So you’ve decided to sell your business. No more long hours away from the family or brief vacations. No more worrying about employees, suppliers or customers. No more filing quarterly taxes, meticulous record keeping, or meeting payroll. And no more salary. What?
Meeting income and liquidity needs after the sale of a business can be particularly challenging in today’s low-interest rate environment. While fixed-income products tend to be among the most reliable of investments, lower yields tend to prod investors into taking more risk (not necessarily a wise strategy for retirees no longer in the workforce).
Before deciding how to allocate your capital, a good first step is to assess exactly where your available capital is. Ideally, the money that you have earmarked to help provide a retirement income stream came from the sale of your business. Therefore, the next challenge is to determine the most ideal way to get that capital working for you.
Consider that $10,000 invested at 4% would generate about $33.33 in monthly income. Investing that same amount in a more aggressive instrument, such as a bond, dividend-paying stock, Certificate of Deposit (CD), or other high-yield savings vehicle will earn a bit more while taking on a relative amount of risk.
The first step in creating an asset-allocation model is to evaluate your personal goals. Each individual investor portfolio is based on unique factors such as goals, lifestyle, risk tolerance, stage of life, health/marital status, investment horizon, and financial situation. This can be a complex exercise and many find that meeting with a financial professional can help. When an asset allocation strategy is being discussed, consider the following income-replacement guidelines:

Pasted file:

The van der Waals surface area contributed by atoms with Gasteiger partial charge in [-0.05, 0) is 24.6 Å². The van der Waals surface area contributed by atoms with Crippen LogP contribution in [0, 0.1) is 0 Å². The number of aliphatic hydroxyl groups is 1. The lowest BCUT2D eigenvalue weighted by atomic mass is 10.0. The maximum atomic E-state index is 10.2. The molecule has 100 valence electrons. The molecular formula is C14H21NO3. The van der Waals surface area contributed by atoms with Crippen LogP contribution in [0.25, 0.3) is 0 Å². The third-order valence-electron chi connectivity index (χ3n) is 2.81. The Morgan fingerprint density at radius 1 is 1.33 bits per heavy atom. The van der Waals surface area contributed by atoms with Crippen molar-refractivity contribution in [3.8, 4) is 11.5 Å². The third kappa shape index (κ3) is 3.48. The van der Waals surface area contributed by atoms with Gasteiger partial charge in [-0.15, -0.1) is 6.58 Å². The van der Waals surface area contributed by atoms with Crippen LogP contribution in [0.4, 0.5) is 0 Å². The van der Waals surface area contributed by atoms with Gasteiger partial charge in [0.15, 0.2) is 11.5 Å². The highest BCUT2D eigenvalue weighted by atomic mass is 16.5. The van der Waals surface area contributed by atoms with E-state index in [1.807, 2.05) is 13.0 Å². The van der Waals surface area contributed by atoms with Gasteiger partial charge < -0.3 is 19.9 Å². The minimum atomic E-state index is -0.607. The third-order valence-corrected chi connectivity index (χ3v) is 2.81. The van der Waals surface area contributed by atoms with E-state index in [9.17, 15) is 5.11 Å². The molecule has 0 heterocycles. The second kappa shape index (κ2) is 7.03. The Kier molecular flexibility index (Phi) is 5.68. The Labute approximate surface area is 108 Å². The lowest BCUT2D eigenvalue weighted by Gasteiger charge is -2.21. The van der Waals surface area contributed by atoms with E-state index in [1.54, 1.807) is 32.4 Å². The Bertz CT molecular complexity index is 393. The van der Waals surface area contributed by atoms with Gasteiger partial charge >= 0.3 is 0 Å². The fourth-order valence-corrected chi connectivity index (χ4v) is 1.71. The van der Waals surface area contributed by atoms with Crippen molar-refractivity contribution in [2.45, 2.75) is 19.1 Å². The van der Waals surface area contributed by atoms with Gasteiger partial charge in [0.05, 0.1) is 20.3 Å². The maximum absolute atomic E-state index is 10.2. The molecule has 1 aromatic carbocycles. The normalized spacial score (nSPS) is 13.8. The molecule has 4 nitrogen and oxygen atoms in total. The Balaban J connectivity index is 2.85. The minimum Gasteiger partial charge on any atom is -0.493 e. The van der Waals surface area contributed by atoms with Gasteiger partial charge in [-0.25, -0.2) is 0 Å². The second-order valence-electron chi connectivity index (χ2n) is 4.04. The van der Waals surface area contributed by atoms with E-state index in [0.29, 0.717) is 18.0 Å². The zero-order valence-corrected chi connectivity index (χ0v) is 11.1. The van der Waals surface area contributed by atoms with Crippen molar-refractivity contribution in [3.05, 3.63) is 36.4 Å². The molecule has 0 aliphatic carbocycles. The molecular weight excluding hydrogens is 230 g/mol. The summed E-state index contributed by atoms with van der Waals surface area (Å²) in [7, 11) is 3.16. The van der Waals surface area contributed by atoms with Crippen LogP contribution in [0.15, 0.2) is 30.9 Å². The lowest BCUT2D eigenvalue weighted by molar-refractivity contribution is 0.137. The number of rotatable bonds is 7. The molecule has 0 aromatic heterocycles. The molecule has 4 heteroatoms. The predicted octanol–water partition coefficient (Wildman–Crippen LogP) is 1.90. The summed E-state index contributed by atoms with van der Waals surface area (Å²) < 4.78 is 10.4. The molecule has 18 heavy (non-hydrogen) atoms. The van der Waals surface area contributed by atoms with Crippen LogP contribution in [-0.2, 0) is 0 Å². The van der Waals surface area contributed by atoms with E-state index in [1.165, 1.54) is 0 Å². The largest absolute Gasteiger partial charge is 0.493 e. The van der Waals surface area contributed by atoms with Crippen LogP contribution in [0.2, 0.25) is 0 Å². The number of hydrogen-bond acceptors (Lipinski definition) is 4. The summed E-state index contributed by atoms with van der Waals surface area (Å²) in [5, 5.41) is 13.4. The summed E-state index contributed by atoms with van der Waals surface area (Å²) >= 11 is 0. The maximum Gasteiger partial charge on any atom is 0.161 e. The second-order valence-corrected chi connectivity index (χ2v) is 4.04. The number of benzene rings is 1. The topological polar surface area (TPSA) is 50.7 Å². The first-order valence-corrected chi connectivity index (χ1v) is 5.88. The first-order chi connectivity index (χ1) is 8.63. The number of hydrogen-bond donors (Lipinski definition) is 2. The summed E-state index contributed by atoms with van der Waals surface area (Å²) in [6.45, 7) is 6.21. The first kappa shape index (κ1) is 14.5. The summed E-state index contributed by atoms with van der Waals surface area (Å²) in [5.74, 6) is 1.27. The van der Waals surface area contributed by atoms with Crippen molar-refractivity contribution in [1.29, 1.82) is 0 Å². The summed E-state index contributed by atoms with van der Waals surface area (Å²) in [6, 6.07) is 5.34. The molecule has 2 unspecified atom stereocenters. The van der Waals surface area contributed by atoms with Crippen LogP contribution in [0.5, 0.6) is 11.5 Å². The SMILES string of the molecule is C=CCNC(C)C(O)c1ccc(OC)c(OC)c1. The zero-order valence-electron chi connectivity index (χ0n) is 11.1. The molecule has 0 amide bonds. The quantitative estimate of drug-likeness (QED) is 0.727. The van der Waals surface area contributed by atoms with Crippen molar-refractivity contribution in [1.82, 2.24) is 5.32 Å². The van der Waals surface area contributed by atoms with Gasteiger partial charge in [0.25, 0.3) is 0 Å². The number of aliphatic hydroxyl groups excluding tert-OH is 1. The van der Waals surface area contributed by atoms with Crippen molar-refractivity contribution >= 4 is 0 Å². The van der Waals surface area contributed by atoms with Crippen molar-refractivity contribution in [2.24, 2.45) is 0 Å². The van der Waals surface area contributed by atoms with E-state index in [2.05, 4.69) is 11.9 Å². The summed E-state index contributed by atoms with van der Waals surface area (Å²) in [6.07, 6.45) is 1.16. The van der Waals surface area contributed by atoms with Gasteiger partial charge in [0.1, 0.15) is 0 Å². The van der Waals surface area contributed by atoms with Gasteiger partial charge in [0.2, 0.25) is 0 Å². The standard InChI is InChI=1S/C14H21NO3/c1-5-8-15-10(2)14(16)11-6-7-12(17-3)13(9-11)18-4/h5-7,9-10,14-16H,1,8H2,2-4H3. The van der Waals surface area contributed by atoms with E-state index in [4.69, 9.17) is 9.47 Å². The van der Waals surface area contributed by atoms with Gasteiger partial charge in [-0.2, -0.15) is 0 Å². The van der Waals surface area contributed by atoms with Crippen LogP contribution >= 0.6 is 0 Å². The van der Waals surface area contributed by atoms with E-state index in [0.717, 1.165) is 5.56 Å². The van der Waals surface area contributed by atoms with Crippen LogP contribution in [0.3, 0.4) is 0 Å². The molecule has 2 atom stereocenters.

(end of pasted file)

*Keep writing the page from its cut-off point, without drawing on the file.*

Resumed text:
- Choose uncorrelated asset classes, each of which act differently during similar market conditions.
- Diversify,e.: choose value, growth, large-cap, small-cap, mid-cap, international, fixed income securities, and real estate-based assets. Spreading investments over a variety of asset classes gives a better chance of achieving more stable, long-term returns.
- Evaluate the professional with whom you are investing. Make sure you understand the proposed plan and how it may help to meet your objectives. Keep in mind, there is risk is each investment but spreading investments across various classes can reduce risk.
Consider Disability and Long-Term Care Coverage
What would happen if you became disabled—a much more likely event than most realize. Consider an individual disability policy. Group long-term disability benefits offered through employers typically guarantee 50-60% of salary replacement, are usually taxable, and begin when sick leave and short-term disability benefits end. Individual policy benefits can be paid directly to you and are generally income-tax free. Also, individual policies are usually portable and typically do not automatically terminate with a job change.
As long term care promises to be an increasingly expensive item on people’s retirement agendas, consider a way to save for retirement while planning for the probability of long-term care.
While no one can be sure for how long their retirement will last, an income-for-life plan can provide the best long-term use of the funds generated by the sale of your business.